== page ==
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the name of several Belgian kings.
Leopold I. Born Dec. 16, 1790, in Coburg; died Dec. 10, 1865, in Laeken. King from 1831.
The youngest son of the duke of Saxe-Coburg, Leopold I served in the Russian Army and took British citizenship in 1816. At the insistence of the British government, he was elevated to the throne following the Belgian Revolution of 1830. His orientation was toward Great Britain.
Leopold II. Born Apr. 9, 1835, in Brussels; died Dec. 17, 1909, in Laeken. King from 1865.
A member of the Saxe-Coburg dynasty, he was the son of Leopold I. In the 1870’s he organized the International Association for the Research and Civilization of Central Africa. He later founded the International Association of the Congo. Under cover of this association, he seized huge territories in the Congo Basin between 1879 and 1884. In the so-called Congo Free State, which he formed, Leopold II pursued a policy of colonial oppression and plunder of the African population. In 1908 he “ceded” his personal proprietary rights in the Congo to the Belgian government in return for a large compensation.
Leopold III. Born Nov. 3, 1901, in Brussels. King from 1934 to 1951. Member of the Saxe-Coburg dynasty.
On May 28, 1940, Leopold III signed Belgium’s capitulation to fascist Germany. He voluntarily declared himself a prisoner of war, expecting to preserve his throne with the help of the fascist German invaders. In 1944, Leopold III was evacuated from the country by the Hitlerites. In 1945 he was living in Switzerland. In July 1945 the Belgian Parliament adopted a law forbidding Leopold Ill’s return to the country without special permission. At the insistence of the Christian Social Party, a referendum was held on Mar. 12, 1950 and 57.68 percent of those voting favored Leopold’s return to the country. His arrival in Brussels on July 22, 1950, touched off a general strike on July 29 and 30. On Aug. 1, 1950, Leopold III issued a declaration transferring power to his son, Baudouin I. In July 1951 he renounced the throne.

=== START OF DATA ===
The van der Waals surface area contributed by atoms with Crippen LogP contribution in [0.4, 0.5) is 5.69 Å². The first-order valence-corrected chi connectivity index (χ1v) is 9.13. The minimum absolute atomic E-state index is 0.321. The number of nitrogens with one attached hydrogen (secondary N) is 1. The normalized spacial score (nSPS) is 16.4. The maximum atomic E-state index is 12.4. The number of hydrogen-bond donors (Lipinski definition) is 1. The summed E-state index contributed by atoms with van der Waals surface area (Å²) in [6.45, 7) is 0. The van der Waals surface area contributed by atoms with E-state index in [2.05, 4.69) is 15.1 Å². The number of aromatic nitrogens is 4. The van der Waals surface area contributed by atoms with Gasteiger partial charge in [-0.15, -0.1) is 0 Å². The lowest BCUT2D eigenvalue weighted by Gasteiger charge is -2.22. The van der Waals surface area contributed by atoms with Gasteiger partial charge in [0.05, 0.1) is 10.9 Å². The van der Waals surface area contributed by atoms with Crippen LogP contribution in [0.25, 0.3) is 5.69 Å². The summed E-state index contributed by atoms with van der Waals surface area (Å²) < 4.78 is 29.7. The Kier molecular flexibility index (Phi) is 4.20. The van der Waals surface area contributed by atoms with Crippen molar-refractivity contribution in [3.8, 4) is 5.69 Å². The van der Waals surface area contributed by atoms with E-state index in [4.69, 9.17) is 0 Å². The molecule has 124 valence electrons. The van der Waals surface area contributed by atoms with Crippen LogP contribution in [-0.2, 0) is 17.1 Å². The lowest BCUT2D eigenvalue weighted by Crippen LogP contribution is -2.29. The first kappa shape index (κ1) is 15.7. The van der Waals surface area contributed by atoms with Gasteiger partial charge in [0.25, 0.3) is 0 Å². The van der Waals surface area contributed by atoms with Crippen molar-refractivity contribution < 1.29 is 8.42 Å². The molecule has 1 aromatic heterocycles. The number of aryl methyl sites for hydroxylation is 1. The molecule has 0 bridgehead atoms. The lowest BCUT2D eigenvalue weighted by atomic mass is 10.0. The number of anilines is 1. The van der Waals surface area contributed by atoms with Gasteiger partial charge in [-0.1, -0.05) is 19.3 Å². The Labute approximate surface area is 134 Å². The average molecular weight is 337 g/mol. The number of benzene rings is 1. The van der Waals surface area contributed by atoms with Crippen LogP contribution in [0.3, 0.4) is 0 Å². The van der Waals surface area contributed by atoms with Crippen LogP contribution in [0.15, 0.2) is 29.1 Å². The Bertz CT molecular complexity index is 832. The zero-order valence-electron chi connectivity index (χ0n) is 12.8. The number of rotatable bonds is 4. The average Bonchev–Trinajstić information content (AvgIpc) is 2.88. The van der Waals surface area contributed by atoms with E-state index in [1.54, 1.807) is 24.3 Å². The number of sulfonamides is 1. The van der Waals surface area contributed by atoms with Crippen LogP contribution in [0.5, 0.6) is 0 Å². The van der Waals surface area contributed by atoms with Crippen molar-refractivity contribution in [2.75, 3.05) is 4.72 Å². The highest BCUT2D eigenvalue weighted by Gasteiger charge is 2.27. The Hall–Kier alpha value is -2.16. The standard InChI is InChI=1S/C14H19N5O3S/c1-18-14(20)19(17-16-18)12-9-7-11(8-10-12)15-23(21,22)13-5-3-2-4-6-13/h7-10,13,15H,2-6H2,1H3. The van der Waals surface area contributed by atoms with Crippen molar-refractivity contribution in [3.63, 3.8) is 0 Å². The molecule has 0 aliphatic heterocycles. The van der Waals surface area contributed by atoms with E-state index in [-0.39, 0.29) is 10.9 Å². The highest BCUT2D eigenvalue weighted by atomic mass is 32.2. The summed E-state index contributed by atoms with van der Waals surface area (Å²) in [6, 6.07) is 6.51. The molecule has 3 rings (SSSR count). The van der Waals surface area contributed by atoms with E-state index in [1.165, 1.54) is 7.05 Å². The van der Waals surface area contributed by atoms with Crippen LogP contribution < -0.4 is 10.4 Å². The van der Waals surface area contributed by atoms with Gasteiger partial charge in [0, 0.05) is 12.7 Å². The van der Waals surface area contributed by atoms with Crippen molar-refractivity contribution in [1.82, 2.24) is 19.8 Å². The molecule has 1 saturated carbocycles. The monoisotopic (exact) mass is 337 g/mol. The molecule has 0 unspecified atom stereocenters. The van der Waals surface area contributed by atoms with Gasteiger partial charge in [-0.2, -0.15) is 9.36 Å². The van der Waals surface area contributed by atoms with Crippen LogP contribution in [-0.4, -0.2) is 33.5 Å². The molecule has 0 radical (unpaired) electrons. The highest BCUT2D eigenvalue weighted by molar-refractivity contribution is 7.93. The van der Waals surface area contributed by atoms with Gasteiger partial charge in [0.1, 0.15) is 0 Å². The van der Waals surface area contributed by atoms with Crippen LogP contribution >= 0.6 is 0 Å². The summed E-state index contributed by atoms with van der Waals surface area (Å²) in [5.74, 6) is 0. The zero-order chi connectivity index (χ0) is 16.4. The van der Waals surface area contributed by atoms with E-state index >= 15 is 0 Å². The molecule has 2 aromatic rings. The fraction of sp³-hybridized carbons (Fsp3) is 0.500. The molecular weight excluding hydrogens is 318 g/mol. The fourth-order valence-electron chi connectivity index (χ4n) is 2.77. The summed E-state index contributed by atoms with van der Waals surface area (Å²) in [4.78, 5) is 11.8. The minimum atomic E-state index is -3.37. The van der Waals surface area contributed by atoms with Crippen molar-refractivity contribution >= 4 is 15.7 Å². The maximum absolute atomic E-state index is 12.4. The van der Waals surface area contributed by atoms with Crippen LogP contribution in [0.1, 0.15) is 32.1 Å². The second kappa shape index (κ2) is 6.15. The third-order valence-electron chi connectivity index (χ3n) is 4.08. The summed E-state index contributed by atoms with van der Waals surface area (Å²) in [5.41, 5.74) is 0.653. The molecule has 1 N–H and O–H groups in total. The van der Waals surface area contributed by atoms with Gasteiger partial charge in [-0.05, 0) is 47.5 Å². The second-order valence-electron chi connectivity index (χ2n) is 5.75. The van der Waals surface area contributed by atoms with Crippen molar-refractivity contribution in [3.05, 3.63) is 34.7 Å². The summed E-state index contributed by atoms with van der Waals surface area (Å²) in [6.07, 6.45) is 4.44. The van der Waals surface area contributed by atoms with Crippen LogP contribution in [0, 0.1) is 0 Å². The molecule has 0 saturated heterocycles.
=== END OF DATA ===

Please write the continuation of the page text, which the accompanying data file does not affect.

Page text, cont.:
the name of rulers in Austria and the Holy Roman Empire.
Leopold I. Born June 9, 1640, in Vienna; died there May 5, 1705. Austrian king from 1657 to 1705 and emperor from 1658; member of the Hapsburg dynasty. Son of Ferdinand III.
Leopold I tried to consolidate absolutism in the Hapsburg possessions, depending on support from the Catholic Church. His policy of abolishing local autonomy in Hungary and encouraging Catholic reaction gave rise to a number of anti-Hapsburg rebellions there. His war with the Turks, who besieged Vienna in 1683, ended in the signing of the peace of Karlowitz (1699). Leopold I took part in the War of the Spanish Succession, which broke out in 1701. He strove to unite the Spanish and Austrian thrones under the Hapsburgs.
Leopold II. Born May 5, 1747, in Vienna; died there Mar. 1, 1792. Austrian king, emperor from 1790 to 1792. Member of the house of Hapsburg-Lorraine.
Leopold II was the son of Emperor Francis I and Maria Theresa. He was the brother of Joseph II and of the French queen Marie Antoinette. After ascending the throne, Leopold II abolished nearly all the reforms of Joseph II. He found support in the most reactionary strata of the upper nobility. During his rule the Reichenbach Convention of 1790 was concluded with Prussia, and the Brabant Revolution of 1789–90 was suppressed. Leopold II signed the Declaration of Pillnitz in 1791, and in February 1792 he concluded an alliance with Prussia directed against revolutionary France.